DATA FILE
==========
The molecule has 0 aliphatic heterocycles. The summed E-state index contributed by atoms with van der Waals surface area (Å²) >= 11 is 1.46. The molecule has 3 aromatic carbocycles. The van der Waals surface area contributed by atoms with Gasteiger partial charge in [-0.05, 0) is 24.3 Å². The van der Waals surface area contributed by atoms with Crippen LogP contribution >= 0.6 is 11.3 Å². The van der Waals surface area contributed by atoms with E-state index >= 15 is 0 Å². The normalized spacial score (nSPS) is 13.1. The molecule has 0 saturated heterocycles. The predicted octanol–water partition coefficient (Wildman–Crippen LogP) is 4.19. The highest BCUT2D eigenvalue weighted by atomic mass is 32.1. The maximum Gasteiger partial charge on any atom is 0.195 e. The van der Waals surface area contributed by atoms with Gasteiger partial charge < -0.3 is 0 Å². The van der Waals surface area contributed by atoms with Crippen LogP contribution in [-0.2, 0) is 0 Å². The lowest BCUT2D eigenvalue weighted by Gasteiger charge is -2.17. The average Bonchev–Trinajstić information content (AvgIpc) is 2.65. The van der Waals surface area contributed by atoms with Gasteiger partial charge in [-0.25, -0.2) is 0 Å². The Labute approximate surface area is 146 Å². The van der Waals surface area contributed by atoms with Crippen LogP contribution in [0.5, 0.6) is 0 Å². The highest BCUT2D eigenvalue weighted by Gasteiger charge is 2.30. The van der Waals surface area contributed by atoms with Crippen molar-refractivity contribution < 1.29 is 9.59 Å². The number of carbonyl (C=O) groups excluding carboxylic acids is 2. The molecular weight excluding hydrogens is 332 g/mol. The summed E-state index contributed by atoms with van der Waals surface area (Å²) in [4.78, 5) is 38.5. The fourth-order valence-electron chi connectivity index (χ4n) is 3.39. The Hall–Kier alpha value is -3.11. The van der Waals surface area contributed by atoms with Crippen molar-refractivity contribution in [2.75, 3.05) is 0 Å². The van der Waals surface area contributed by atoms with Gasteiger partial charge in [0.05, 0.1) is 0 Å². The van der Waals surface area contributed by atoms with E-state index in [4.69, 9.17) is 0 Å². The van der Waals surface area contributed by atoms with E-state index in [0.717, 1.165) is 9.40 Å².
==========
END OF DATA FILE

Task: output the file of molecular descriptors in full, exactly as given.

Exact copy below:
The molecule has 0 aliphatic heterocycles. The summed E-state index contributed by atoms with van der Waals surface area (Å²) >= 11 is 1.46. The molecule has 3 aromatic carbocycles. The van der Waals surface area contributed by atoms with Gasteiger partial charge in [-0.05, 0) is 24.3 Å². The van der Waals surface area contributed by atoms with Crippen LogP contribution >= 0.6 is 11.3 Å². The van der Waals surface area contributed by atoms with E-state index >= 15 is 0 Å². The normalized spacial score (nSPS) is 13.1. The molecule has 0 saturated heterocycles. The predicted octanol–water partition coefficient (Wildman–Crippen LogP) is 4.19. The highest BCUT2D eigenvalue weighted by atomic mass is 32.1. The maximum Gasteiger partial charge on any atom is 0.195 e. The van der Waals surface area contributed by atoms with Gasteiger partial charge < -0.3 is 0 Å². The van der Waals surface area contributed by atoms with Crippen LogP contribution in [-0.2, 0) is 0 Å². The lowest BCUT2D eigenvalue weighted by Gasteiger charge is -2.17. The average Bonchev–Trinajstić information content (AvgIpc) is 2.65. The van der Waals surface area contributed by atoms with Gasteiger partial charge in [-0.25, -0.2) is 0 Å². The Labute approximate surface area is 146 Å². The van der Waals surface area contributed by atoms with Crippen LogP contribution in [0.5, 0.6) is 0 Å². The highest BCUT2D eigenvalue weighted by Gasteiger charge is 2.30. The van der Waals surface area contributed by atoms with Crippen molar-refractivity contribution < 1.29 is 9.59 Å². The number of carbonyl (C=O) groups excluding carboxylic acids is 2. The molecular weight excluding hydrogens is 332 g/mol. The summed E-state index contributed by atoms with van der Waals surface area (Å²) in [4.78, 5) is 38.5. The fourth-order valence-electron chi connectivity index (χ4n) is 3.39. The Hall–Kier alpha value is -3.11. The van der Waals surface area contributed by atoms with Crippen molar-refractivity contribution in [2.75, 3.05) is 0 Å². The van der Waals surface area contributed by atoms with Gasteiger partial charge in [0.05, 0.1) is 0 Å². The van der Waals surface area contributed by atoms with E-state index in [4.69, 9.17) is 0 Å². The van der Waals surface area contributed by atoms with E-state index in [0.717, 1.165) is 9.40 Å².